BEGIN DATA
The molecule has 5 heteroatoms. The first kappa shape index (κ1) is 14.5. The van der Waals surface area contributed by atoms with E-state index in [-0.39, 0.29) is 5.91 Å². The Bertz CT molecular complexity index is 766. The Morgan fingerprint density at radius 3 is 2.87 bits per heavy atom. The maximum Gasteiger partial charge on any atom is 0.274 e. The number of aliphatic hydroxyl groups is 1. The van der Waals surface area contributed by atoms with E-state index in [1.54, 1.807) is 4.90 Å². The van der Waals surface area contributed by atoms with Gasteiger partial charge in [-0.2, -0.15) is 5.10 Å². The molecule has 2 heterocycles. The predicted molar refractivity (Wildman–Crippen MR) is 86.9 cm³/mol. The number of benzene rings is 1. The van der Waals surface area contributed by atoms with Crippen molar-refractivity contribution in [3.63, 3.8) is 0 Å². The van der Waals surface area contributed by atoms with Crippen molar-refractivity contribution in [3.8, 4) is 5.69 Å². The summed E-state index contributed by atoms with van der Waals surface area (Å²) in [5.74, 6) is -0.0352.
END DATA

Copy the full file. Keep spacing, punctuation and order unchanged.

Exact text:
The molecule has 5 heteroatoms. The first kappa shape index (κ1) is 14.5. The van der Waals surface area contributed by atoms with E-state index in [-0.39, 0.29) is 5.91 Å². The Bertz CT molecular complexity index is 766. The Morgan fingerprint density at radius 3 is 2.87 bits per heavy atom. The maximum Gasteiger partial charge on any atom is 0.274 e. The number of aliphatic hydroxyl groups is 1. The van der Waals surface area contributed by atoms with E-state index in [1.54, 1.807) is 4.90 Å². The van der Waals surface area contributed by atoms with Gasteiger partial charge in [-0.2, -0.15) is 5.10 Å². The molecule has 2 heterocycles. The predicted molar refractivity (Wildman–Crippen MR) is 86.9 cm³/mol. The number of benzene rings is 1. The van der Waals surface area contributed by atoms with Crippen molar-refractivity contribution in [3.63, 3.8) is 0 Å². The van der Waals surface area contributed by atoms with Crippen molar-refractivity contribution in [3.8, 4) is 5.69 Å². The summed E-state index contributed by atoms with van der Waals surface area (Å²) in [5.74, 6) is -0.0352.